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INDIANAPOLIS – The last game of Jonathan Taylor’s rookie season offered motivation for whatever was to come.

Do more, even when you believe you’ve done enough. Do whatever it takes to win in a hostile environment against a top-tier team in a gotta-have-it moment.

The Indianapolis Colts face another of those moments Sunday in Orchard Park, N.Y. against the Buffalo Bills. They’ve dug themselves out of a 0-3 hole, clawed to 5-5 and are back in the thick of a convoluted AFC playoff picture.

But now the Bills once again stand in the way, just as they did 10 months ago in a first-round playoff game.

Taylor and the Colts did so much right, probably enough to win against most teams in a similar situation.

Taylor and Nyheim Hines were co-catalysts of a ground attack that churned for 163 yards. Ageless Philip Rivers passed for 309 yards and two touchdowns and led an offense that converted 11-of-21 third/fourth-down situations and piled up 472 yards.

The defense sacked Josh Allen twice, hit him four other times, allowed only 2-of-9 third-down conversions and limited the Bills to 96 yards on the ground.

But none of it was enough. More was required.

And Taylor knew it as he walked off the field and into the offseason.

“That was kind of that offseason fuel and that’s what you use it for,’’ he said Thursday. “And once you roll into camp, you start re-gearing your mind, preparing for your first preseason game, then the next one.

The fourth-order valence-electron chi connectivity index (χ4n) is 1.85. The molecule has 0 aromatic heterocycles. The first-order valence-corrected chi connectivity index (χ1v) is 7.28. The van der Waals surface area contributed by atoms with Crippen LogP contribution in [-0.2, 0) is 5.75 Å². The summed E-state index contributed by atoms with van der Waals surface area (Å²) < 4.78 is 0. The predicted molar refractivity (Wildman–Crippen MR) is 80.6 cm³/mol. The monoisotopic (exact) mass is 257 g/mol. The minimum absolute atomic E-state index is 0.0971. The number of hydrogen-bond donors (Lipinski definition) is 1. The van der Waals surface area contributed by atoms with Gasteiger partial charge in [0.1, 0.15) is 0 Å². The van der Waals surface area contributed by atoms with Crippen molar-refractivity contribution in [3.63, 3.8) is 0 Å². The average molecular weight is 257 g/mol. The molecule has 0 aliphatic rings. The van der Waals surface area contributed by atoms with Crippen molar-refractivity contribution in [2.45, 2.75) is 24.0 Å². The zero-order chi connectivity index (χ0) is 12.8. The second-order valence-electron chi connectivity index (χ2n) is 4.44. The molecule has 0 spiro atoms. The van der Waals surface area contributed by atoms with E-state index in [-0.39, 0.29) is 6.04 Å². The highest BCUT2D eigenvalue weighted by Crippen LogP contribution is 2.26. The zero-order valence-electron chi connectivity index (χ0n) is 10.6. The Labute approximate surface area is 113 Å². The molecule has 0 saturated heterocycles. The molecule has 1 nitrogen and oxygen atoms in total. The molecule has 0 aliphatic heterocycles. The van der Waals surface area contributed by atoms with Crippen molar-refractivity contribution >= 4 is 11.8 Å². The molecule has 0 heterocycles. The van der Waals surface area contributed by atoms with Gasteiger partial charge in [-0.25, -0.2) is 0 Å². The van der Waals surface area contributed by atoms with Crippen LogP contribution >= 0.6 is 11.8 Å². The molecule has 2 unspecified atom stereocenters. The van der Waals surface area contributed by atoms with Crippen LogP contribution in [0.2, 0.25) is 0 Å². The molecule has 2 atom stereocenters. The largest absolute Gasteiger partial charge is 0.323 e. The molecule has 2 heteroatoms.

“Using that fuel to be able to train, mentally, physically in the offseason in order to be better this season.’’

When Taylor would be near the end of a workout session, his body might beg for a few less-strenuous reps. Yes, the first 10 were full-bore, but maybe ease up on Nos. 11 and 12.

What drove him?

I have to finish strong.

“Just thinking about that feeling,’’ Taylor said. “Whatever it takes to burst through this line on this last rep because that’s what it’s going to take to win that game that we didn’t win last year.’’

Do more. Do whatever it takes.

Through 10 games and dating back to the tailend of 2020, the Colts haven’t done enough when more was required.

The raw numbers are hard to ignore: they’ve lost eight straight games against teams that reached the ’20 postseason. That includes the Bills in January and five this season – Tennessee (twice), Baltimore, the Los Angeles Rams and Seattle. The last playoff team they handled? Green Bay in week 11 last season.

They’re beaten up on the bottom of the league. Their five wins have come against teams with a combined 12-34 record.

The Colts find themselves at a seasonal crossroads. They rekindled their playoff hopes by winning four of five, including consecutive blowouts of the New York Jets and Jacksonville, a pair of 2-7 teams.